“We have a dangerous occupation, which we’ve all accepted at one point or another, and we manage the pain of remembering our friends that perished as a crew doing what they loved,” Capps said at the memorial ceremony. “Every one of us in aviation knows the risk, relish in the excitement and remember the joy. Basically, we love to be around helicopters and marvel at the sight, the sound and the capabilities that they have. This is not just love, but a lifestyle we share and the crew of Mustang 22 knew it best of all.”

    On Sept. 25, 2010, the Nevada National Guard dedicated a memorial to the Soldiers of Mustang 22 at the AASF. The memorial was designed to honor Mustang 22 in several ways. One side of a large granite plaque bears the names and short biographies of each Soldier, while the other displays a large Chinook helicopter and the words, “In Memory of Mustang 22.” The memorial’s outer wall measures 60 feet in circumference, which is the same length as a Chinook’s rotors, and the inner wall measures 22 feet in circumference in honor of the helicopter’s name. A set of clock hands point to 0305Z, or 7:35 a.m. – the time Mustang 22 was shot down.

    Flynn was born and raised in Reno and enlisted with the Nevada National Guard’s 1150th Medical Detachment (Air Ambulance) before graduating from Reno High in 1987. In 1992, he graduated from aviation pilot training at Fort Rucker, Alabama and returned to the unit as a pilot. As recognition for his flight skills, Flynn was selected to attend the CH-47 instructor’s pilot course in 2001.

    Stewart was also a Reno native and graduated from Washoe High in 1989. He later enlisted with the active duty Army as a medium helicopter mechanic and subsequently joined the Nevada Army Guard in 2002. Stewart was a Wiccan and his wife, Roberta Stewart, fought for many years to have a Wiccan pentacle on the headstone of his grave at the Nevada Veterans Memorial Cemetery in Fernley, Nevada.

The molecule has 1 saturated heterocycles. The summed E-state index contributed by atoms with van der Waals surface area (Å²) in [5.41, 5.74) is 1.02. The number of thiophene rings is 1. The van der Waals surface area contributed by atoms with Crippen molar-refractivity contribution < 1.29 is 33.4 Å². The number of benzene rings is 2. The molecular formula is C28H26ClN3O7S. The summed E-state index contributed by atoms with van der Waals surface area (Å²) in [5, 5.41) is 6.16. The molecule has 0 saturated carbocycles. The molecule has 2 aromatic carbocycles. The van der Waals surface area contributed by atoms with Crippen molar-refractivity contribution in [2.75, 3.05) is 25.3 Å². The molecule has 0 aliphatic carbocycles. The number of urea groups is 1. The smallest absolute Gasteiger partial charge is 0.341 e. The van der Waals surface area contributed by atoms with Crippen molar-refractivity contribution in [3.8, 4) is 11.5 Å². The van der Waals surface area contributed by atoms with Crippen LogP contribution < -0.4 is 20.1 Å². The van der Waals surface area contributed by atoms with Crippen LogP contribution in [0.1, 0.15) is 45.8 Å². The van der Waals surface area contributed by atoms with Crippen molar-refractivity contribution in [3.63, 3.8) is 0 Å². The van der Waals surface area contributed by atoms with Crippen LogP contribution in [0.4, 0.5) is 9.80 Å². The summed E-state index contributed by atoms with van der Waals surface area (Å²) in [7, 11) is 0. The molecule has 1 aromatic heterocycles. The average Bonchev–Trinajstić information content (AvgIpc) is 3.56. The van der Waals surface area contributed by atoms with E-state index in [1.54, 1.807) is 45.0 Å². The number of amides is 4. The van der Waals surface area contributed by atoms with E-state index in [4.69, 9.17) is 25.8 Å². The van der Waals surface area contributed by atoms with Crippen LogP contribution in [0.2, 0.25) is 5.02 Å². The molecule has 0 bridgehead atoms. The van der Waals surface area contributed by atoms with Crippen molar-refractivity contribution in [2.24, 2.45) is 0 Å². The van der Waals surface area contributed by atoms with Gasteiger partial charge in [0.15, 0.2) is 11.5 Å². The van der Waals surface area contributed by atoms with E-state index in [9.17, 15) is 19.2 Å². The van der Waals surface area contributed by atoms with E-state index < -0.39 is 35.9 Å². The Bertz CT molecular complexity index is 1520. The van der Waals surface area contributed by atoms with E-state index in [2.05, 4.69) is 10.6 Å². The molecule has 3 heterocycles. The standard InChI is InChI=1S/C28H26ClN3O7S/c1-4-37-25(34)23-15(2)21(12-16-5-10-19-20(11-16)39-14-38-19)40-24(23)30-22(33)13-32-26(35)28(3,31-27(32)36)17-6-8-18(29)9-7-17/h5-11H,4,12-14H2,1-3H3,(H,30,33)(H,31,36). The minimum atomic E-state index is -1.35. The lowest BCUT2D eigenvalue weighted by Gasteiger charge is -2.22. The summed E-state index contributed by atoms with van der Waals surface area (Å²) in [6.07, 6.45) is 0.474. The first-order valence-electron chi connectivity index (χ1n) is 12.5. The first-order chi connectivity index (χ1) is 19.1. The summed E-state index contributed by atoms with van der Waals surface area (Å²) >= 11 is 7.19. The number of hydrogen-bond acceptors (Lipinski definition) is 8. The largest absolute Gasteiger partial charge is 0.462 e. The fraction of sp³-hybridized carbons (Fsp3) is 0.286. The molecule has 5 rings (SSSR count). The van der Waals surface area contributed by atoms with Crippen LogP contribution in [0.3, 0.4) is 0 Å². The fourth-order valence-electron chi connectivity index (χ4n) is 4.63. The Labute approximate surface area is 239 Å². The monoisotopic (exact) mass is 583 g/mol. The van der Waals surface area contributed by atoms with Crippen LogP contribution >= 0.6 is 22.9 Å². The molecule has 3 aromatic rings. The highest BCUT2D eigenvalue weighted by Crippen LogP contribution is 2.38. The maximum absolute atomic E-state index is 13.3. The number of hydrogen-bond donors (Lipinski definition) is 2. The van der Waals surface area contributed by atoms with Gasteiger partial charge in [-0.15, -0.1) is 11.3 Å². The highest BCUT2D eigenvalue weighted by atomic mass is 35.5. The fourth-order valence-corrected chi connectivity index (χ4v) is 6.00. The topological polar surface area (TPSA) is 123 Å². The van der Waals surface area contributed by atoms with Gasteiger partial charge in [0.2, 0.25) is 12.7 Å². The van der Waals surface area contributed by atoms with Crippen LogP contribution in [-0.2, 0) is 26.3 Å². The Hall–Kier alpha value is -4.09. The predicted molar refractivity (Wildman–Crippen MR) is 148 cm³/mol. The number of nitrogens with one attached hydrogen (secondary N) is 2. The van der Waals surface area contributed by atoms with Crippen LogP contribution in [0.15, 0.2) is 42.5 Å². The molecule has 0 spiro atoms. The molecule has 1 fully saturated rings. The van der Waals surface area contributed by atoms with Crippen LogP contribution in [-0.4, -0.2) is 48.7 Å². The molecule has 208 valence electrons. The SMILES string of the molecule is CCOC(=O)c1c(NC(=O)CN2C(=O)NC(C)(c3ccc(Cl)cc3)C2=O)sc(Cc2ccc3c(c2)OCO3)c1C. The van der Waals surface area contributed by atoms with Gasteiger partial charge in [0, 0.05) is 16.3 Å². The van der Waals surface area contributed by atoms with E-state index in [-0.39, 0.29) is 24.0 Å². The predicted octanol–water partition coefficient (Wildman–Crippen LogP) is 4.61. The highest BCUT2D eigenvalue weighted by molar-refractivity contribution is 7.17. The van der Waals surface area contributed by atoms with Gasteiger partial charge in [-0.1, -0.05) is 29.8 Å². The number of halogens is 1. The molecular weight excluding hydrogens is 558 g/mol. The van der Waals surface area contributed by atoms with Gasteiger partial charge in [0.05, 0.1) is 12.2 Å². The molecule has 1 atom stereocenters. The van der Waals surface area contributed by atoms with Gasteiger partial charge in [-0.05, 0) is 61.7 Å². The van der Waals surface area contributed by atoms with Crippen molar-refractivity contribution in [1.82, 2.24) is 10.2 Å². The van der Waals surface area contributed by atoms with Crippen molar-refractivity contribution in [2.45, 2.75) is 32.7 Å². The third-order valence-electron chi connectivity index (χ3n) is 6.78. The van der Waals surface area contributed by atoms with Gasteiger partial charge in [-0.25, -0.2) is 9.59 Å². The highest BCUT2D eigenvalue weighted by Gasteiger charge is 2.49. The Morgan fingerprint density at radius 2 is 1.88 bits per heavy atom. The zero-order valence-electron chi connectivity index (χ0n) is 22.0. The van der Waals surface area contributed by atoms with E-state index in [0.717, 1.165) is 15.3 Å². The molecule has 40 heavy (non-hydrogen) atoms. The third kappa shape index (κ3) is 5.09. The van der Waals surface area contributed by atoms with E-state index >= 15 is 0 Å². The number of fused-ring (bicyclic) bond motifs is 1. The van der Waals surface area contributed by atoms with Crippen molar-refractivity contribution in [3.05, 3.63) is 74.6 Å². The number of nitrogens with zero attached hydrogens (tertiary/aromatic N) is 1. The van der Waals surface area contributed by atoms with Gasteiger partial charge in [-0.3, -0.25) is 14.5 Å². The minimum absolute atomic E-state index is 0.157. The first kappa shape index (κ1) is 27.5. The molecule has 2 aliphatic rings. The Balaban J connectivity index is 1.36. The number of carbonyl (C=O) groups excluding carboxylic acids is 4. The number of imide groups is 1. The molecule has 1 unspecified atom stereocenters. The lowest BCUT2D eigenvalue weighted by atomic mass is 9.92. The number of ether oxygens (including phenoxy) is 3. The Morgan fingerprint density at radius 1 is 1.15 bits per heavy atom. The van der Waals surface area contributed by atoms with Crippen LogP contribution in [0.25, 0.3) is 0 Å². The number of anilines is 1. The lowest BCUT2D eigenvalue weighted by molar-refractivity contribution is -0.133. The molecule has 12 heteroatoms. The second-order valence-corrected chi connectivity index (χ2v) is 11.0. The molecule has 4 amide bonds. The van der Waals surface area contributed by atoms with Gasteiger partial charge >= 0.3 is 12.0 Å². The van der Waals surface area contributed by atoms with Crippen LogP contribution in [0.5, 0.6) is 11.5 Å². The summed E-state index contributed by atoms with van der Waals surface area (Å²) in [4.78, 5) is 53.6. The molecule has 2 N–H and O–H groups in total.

In November of 2006, Nevada Gov. Kenny Guinn approved the pentacle to be placed on Stewart’s headstone, and the following year, Americans United for Separation of Church and State announced that the religious symbol was officially included among the emblems allowed on all veterans’ headstones and grave markers.

    “Pat loved to fly,” said Roberta Stewart. “For him, it was an honor to serve his country, and for me, today was very special to honor him, but also honor all the Mustangs for the job they did.”

    During their deployment, 18 of the Mustang’s helicopters sustained damage during combat operations. The unit completed 159 air assault missions, 259 quick reaction force missions, 320 medical evacuations and 1,015 combat service support missions. The Mustangs flew 6,799 combat hours, pumped more than 3 million gallons of fuel and transported more than 10 million pounds of cargo and 47,000 passengers.

    “To our friends, the crew of Mustang 22 – you will always be with us, may you always have a tailwind and may the skies always be clear for you and your journey,” Capps said. “For tomorrow we will all say, ‘One and two clear to flight.’”



    Date Taken: 09.25.2015
    Date Posted: 01.08.2016 15:00
    Story ID: 185925
    Location: CAMP STEAD, NV, US